By Dr Ananya Mandal, MD
Stem cell patents in the United States and Canada
Three human embryonic stem cell patents are held by the Wisconsin Alumni Research Foundation (WARF) in the United States. These are based on University of Wisconsin scientist James Thomson’s pioneering research. The US Patent and Trademark Office (USPTO) had granted these patents in 1998 and 2001 (due to expire in 2015 and 2018).
The patents on human embryonic stem cells involve claims on human embryonic stem cells and the processes involved in making the stem cells. WARF in its turn has allowed two companies, Geron and Wicell, to license its patents to various users including the National Institutes of Health (NIH).
An agreement made to similar effect allows the NIH, Centers for Diseases Control (CDC) and the US Food and Drug Administration (FDA) to utilize the human embryonic stem cells in research. This agreement also allows the NIH to distribute embryonic stem cells to academic institutions for research.
These patents have managed to keep competitors out of the US market and this according to some may hinder research. Canada however has so far refused to grant patents on human embryonic stem cells.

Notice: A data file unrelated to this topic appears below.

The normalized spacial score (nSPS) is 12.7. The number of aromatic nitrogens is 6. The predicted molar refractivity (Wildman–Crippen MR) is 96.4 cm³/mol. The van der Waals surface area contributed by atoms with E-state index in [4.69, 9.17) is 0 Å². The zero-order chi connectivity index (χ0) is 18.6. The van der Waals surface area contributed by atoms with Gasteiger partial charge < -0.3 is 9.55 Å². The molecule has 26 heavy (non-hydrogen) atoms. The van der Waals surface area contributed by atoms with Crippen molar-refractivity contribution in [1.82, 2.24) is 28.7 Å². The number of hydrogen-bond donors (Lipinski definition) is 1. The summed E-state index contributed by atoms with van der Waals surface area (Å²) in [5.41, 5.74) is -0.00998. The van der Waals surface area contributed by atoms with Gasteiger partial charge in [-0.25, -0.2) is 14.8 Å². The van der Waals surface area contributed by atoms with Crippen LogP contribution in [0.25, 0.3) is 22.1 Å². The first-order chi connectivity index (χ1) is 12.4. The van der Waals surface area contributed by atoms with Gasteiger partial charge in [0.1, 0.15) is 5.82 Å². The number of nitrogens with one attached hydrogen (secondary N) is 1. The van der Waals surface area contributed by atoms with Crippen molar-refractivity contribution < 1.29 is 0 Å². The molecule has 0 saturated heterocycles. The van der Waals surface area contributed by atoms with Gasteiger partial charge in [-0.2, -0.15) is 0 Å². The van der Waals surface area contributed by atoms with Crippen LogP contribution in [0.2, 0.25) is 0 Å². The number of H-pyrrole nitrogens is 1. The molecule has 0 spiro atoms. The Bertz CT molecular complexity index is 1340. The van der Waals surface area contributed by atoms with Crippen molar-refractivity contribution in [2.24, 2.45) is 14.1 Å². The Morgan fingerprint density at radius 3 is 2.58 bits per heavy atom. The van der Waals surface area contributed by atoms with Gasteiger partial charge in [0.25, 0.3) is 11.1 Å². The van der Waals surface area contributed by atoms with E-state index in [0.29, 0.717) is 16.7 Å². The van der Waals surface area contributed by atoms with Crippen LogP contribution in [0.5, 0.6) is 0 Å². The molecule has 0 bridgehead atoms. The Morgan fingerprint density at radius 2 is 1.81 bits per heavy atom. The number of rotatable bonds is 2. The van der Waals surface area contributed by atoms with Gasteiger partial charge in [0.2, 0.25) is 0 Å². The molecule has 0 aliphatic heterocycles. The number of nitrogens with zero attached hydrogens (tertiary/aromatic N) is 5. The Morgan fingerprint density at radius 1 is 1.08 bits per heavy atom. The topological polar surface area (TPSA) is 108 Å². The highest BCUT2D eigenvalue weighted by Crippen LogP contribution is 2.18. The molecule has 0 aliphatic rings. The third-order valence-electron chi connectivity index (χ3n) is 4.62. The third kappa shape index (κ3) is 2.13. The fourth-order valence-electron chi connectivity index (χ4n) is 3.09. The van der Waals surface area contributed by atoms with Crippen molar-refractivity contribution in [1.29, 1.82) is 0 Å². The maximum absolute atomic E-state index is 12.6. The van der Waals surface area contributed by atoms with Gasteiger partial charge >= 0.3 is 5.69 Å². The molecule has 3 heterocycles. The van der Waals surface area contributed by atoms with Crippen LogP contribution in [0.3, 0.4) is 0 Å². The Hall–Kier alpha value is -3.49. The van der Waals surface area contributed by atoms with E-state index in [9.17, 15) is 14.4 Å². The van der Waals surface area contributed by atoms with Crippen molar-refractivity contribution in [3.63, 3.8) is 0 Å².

Stem cell patents in Europe
The picture in Europe is different. In 1999, the European Patent Office (EPO) had issued the University of Edinburgh a patent for isolating and purifying human embryonic stem cells. This was met with a strong opposition forcing EPO to reverse its decision.
In the United Kingdom patents may be granted for pluripotent and multipotent human embryonic stem cells but not on totipotent embryonic stem cells. These totipotent stem cells have the potential to develop into human beings. Sweden allows patents on human embryonic stem cells.
On 18th of October 2011 the European Court of Justice announced a landmark decision that banned patenting of inventions based on embryonic stem cells. This decision is legally binding for all EU states.
The German Federal Patent Court had earlier referred the case to the European Court of Justice for interpretation of European biotechnology regulations. The court ruled that no patents can be granted for inventions based on embryonic stem cells even if the cell lines were established in the laboratory many years ago and the intervention does not involve obtaining embryonic cells.
Reviewed by April Cashin-Garbutt, BA Hons (Cantab)